July - August 2012 Biology Newsletter
In the news!
Biologists track Q-fever bacterium
A team of Laurentian University biology researchers has found significant evidence of the spread of the zoonotic bacterium Coxiella burnetii in wildlife in Algonquin Park.
A zoonotic disease is one that can be transmitted to humans from animals. The C. burnetii bacterium causes Query fever or “Q-fever” in humans. It was detected in 6 out of 7 species of wild rodents tested within the boundaries of Algonquin Park, including red squirrels, flying squirrels and deer mice. It was also found in flying squirrels in the Peterborough area, indicating that the bacteria may be widespread among these animal populations in Ontario.
Researchers say Coxiella burnetii is generally found on farms with small ruminants, but little is known about transmission of the bacteria from the natural environment. The researchers, led by Canada Research Chair Dr. Albrecht Schulte-Hostedde of the Department of Biology at Laurentian University, say their findings suggest that some visitors to Algonquin Park could be at risk of infection.
“The bacteria that cause Query fever can make humans quite sick, so this is an important finding,” said Dr. Schulte-Hostedde. “We’re still trying to learn how Coxiella burnetii is maintained and spread in the natural environment. We don’t know yet whether wild species are picking it up from domesticated animals, and we don’t know how it changes as it moves between species. As we learn more about it, we’ll have a better understanding of the potential risk to human health.”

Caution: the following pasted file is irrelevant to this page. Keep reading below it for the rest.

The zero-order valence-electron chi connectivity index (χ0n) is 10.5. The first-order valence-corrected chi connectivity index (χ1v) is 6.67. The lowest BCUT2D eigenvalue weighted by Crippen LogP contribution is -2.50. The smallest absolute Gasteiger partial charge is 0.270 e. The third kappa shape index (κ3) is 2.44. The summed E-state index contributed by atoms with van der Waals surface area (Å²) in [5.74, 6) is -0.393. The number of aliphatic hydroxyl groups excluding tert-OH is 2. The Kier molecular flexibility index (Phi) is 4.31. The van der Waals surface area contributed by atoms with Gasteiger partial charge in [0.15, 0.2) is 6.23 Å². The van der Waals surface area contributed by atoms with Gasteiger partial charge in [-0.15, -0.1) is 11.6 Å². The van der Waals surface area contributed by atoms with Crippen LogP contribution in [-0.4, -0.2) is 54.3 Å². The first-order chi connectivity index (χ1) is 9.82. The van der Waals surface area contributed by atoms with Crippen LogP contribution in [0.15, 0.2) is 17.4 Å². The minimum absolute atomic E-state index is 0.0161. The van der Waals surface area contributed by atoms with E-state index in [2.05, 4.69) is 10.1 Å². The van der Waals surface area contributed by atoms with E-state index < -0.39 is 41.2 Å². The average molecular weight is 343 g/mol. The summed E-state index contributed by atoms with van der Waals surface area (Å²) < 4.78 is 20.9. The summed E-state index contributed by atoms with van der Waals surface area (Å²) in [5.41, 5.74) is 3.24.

Dr. Schulte-Hostedde is Canada Research Chair in Applied Evolutionary Ecology at Laurentian University. Among other areas of study, he has studied squirrel populations in Algonquin Park for more than 10 years.
“We were certainly surprised to find such a high prevalence of Coxiella burnetii in Algonquin, given the amount of human traffic in the area,” said Dr. Schulte-Hostedde. “There are hundreds of thousands of visitors to this park in a year, so it’s good news that so far there are no confirmed reports of Q-fever traced back to the Park.”
People diagnosed with Query fever are usually infected through contact with sheep, goats or cattle. The resulting illness may cause fever, flu-like symptoms, and occasionally swelling of the lining of the heart and heart failure. The last significant outbreak was in the Netherlands in 2007 and led to the infection of more than 2,000 people and the culling of thousands of goats.
The results of the Laurentian research are being published in the latest issue of the scientific journal Zoonoses and Public Health.
This report was also higlighted on CBC's Points North.
Forest floor mat re-greening continues in Sudbury
Graduate student Kierann Santala (supervised by Dr. Peter Ryser) was cast on CBC's Morning North on June 18, 2012. She is trying to determine which environmental site characteristics most influence the transplant success of forest-floor species transplanted throughout the Cu-Ni smelter-damaged areas of Greater Sudbury. For several years now, the city has been cutting sections of forest floor from areas of the Highway 69 widening construction zone just north of the French River and transporting them to areas damaged by mining emissions. The new patches of undergrowth are now thriving.
Janique Vandal (M.Sc., 23 August) - Antimicrobial activity of natural products native to northern Ontario against select microorganisms (co-supervised by Dr. Leo G. Leduc, Dr. Garry Ferroni, and Dr. Mamdouh Abou-Zaid)
Department of Biology Seminar Series
July 27 - Rob Alvo (Author of "Being a Bird in North America) - Common Loon breeding success in relation to lake pH and lake size over 25 years (hosted by Bill Keller)
August 7 - Stephen J. Mills (Chair, Yukon Environmental and Socio-economic Assessment Board) - The role of First Nations in development assessment and approval in the Yukon (hosted by Dr. John Bailey)
Lesbarrères D. & Fahrig L. 2012. Measures to reduce population fragmentation by roads: What has worked and how do we know? Trends in Ecology and Evolution 27: 374-380. (DOI)